responsible for the success," Wehr said.
, "However, I believe we've taken care of
it (the problem)," Wehr continued. "We've
ordered more of the brand new significant
books for classes of SO to 100 students.
There must have been several large courses
where we ordered 100 per cent of the
Wehr said the bookstore usually orders
70 per cent of the class estimate.
If a shortage of texts does arise, Wehr
taid it will be evident mostly in books for
senior and graduate level courses.
Wehr said the Nebraska Bookstore bases
the percentage of books it orders on past
records. This includes the past history of
the title of the book, the course, the
preenrollment figures and the reliability of
the particular departments, in their
Some departments, Wehr said, will order
as many books as a classroom will fill
instead of for the number of students
expected. In other departments, where a
majority cf students have purchased their
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books at the store in the past, Wehr said he
, may order as many as 95 per cent of the
texts, and go as low as SO per cent of the
class estimate if students seem not to be
buying books there.
Wehr said overstocking books can "be
rnore inefficient" for the store than
underordering because of return freight
and employe costs. He said the store
should have "a good idea within a week or
ten days" if it ordered correctly.
He said the Nebraska Bookstore also
will oeprate a temporary book supply for
the first two weeks of school on East
Campus form 8:30 a.m. to 5:30 p.m.
"If the volume (of business) holds us
there, well keep it open as long as we can
justify," Wehr said.
Jerry Williams, assistant manager of
University Bookstore, said he usually finds
that professor estimates of the number of
books needed for their classes "will be real
close" to the actual number "nine out of
"But it's the one time out of ten we're
concerned with," when oversotkeing or
understocking occurs, he said.
He said he also uses class estimates in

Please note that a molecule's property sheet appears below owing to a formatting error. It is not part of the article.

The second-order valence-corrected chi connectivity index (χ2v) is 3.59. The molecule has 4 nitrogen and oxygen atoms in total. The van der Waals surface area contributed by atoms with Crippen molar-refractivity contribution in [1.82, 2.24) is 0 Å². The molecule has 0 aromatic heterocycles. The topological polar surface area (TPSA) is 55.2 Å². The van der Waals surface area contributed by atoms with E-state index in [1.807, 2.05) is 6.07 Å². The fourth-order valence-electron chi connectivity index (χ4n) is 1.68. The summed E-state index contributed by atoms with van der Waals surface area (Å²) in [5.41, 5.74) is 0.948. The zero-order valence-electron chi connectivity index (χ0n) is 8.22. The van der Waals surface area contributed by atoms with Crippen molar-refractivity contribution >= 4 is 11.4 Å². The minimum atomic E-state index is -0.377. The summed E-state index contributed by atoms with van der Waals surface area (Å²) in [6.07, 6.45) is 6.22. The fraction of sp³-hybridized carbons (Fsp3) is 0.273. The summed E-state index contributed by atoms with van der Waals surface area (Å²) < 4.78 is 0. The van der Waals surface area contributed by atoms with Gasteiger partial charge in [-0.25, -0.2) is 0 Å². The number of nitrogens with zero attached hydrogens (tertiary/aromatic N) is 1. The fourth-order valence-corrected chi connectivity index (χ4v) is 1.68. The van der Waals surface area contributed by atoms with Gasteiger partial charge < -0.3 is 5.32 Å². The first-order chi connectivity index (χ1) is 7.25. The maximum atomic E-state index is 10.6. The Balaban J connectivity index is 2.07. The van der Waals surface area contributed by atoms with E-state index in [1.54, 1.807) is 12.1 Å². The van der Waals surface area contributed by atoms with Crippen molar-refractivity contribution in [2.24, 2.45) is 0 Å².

By Theresa Forsman
Several new and a couple of not-so-new
construction projects have kept UNL in the
building business this summer.
. M.W. Anderson Construction Co.
workers have so far managed to keep
- progress on the new Life Sciences Building
on schedule, Tom Nycum, physical plant
assistant director, said.
The demolition of Stout Hall during
the summer of 1974 marked the beginning
of work on the $6.2 million structure, due
for completion in September 1976,
The replacement for 60-year-old Bessey
Hall is sorely needed, according to Dr.
Gary Hergenrader, Life Sciences
Department interim dean.
Though Bessey. houses most of the
Apartment, Hcrgenrader said life sciences
faculty members and labs are scattered
throughout seven City Campus buildings.
In addition to bringing the department
under a single roof, the new structure will
provide modern equipment and specialized
- labs, the dean said.
Itergenrader said the department is
eager to move into its new quarters, but
added that he is not optimistic about next
fall's target date for completion.
Inclement winter weather and
Democratic presidential candidate Fred
conjunction with actual enrollment figures
and previous years' sales records to
determine the number of books to order.
The procedure is a "true science," Williams
Generally, he said his shelves contain 50
per cent of the number of books that
preenrollment figures show.
More used books
Williams said he is not sure, but that
Erobably 30 per cent of the books in
Fniversity Bookstore are used. That
number is probably 10 per cent to 15 per
cent more than the number of used books
the store had last year.
The ASUN Book Exchange will open
Aug.' 25 from 12 to 5 pan., and will
operate the first week of school, according
to Jim Say, ASUN president.
Continued on p. 15
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UWfl I I USUI SOI iog
spring's budget battles in the Legislature
have pushed the tentative completion date
for the field house basketball arena to early
1976, according to Nycum. Me estimated a
spring 1976 completion date for the track
Four summer strikes by local engineers,
and the plumbcis and steamfitters unions
, threatened to further delay completion of
the $13.8 million sports complex.
I The most recent strike ended last week,
and both union and nonunion employees
are back at work on the field house.
Getting the , field house completed
depends "on what the unions do to us,"
Nycum said. Work on the complex began
in November 1972.
Nycum. explained that the university
usually lets four contracts ' on building
mechanical and elevator contracts. To save
time, Nycum explained, UNL further
subcontracted field house work to 13
Protested " V,
The presence of the cement contractor,
non-union T & M Construction Co., caused
higher-paid union workers to picket Union
officials have protested the lower wages
received by T k M employes for the same
work done by union members.
. . (Contiassed oa pg. 32)